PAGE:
The conditions changed rapidly again. With the wind gone and the sun out, it was a perfect opportunity to ski. A group of us quickly assembled, and I had my first experience of being towed up a ski slope with a ski-doo. It was a little scary at first, but no worse than the type of ski lift that pulls you up, and a lot faster.
Up on the slope, the view was spectacular. I can’t get enough of it. I want to photograph every shifting aspect of the light. It was hard to see the different patches of ice and powder snow, as it was blown into striations, but the ski conditions where just perfect, and to think I can step outside every day and do this.
After a while I tired of skiing and went back inside. The library is exceptionally well stocked, and I browsed the books for a while. Thousands of paperback fiction, as well as Antarctic books, snow dog veterinary skills and even theoretical physics of quite an advanced level. However, the best part was the view from the library, and after a while I had to go back out. I trudged around the point, and listened to the different sounds my boots made in the snow. The squeaky and crunch of fresh new powder, the crack of the icy bits, and the barely audible plop of the softer deeper drifts. The only other sound in this incredible stillness is the cry of a Snow Petrel, a neat little bird that has been disturbed from her rest by me and seems to be shrilly complaining. It wheels high above my head before heading off to sea. There seem to be more birds around now, perhaps the sea ice is clearing and they feel it is time to come south.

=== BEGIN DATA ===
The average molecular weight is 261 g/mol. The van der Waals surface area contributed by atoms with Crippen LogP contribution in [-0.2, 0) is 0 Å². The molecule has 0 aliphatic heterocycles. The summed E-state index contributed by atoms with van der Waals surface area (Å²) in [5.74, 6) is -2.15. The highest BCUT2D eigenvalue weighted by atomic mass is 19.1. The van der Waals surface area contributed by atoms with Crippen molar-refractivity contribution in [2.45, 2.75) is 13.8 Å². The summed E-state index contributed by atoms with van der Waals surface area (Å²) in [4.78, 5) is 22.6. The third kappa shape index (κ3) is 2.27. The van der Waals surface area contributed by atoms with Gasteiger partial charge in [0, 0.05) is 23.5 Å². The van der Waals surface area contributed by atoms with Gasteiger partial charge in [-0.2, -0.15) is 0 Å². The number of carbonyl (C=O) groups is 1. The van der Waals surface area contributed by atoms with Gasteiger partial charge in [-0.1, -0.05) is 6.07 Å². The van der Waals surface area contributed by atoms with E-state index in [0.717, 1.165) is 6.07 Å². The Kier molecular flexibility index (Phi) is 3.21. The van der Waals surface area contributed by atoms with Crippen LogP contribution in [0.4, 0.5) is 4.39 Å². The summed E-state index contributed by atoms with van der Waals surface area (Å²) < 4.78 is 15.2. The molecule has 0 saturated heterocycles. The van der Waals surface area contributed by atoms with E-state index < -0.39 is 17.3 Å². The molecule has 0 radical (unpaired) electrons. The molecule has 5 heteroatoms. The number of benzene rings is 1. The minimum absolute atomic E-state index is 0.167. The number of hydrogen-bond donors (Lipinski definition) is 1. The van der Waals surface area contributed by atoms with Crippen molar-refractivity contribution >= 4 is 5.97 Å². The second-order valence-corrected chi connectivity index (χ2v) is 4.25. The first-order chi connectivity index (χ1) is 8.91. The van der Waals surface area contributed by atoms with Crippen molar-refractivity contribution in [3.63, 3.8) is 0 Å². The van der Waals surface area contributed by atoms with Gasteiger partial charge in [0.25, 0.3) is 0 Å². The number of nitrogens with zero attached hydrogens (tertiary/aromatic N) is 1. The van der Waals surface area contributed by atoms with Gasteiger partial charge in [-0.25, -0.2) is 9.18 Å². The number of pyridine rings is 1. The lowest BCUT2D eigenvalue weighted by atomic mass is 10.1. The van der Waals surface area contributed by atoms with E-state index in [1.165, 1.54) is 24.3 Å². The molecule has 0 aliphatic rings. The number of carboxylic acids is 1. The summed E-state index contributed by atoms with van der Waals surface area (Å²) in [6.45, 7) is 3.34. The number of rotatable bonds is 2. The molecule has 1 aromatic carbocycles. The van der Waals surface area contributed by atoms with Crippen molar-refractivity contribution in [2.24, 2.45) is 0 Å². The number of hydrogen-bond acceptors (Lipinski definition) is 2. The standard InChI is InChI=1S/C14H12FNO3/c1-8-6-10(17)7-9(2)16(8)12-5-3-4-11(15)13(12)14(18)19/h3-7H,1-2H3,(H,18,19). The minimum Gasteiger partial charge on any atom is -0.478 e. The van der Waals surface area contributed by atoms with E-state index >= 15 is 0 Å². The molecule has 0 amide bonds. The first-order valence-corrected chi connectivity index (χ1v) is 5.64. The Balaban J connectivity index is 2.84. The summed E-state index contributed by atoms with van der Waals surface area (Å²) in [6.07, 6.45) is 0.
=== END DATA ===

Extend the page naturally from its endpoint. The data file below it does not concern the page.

Off in the distance mountains catch the sun and glisten. In the long evening light, shadows catch the blown snow, where gentle ripples show themselves like sand on a beach. In the foreground, the ever present glaciers catch the yellowing sun. I am beginning to know each one like friends. There is the tall proud pointy one, showing his height off against his friends. ARound the corner a big fat blob of ice sits like a dollop of ice-cream. In between an intricately carved arch shows how complex icebergs can be. Other little ones that are pock-marked with age, and the big majestic table top dominates the view to the South. The icebergs stretch of into the distance. I look out to where the sea is, knowing it goes on until it becomes the Pacific ocean, a distance too vast to contemplate.
The sun is low on the horizon now and long shadows are forming. I look back across the ski slope, which sits next to a crumbling ice clift, now lit in deep contrasting sunlight. I comment to a colleague that I just could not get enough of these views.
I notice the ice is clearing far off-shore. The boat is due on Sunday, and perhaps it will be clear. This means post both in-bound and out-bound, as well as many more people and supplies. I expect the calm I am experiencing now will become a frenetic flurry of activity.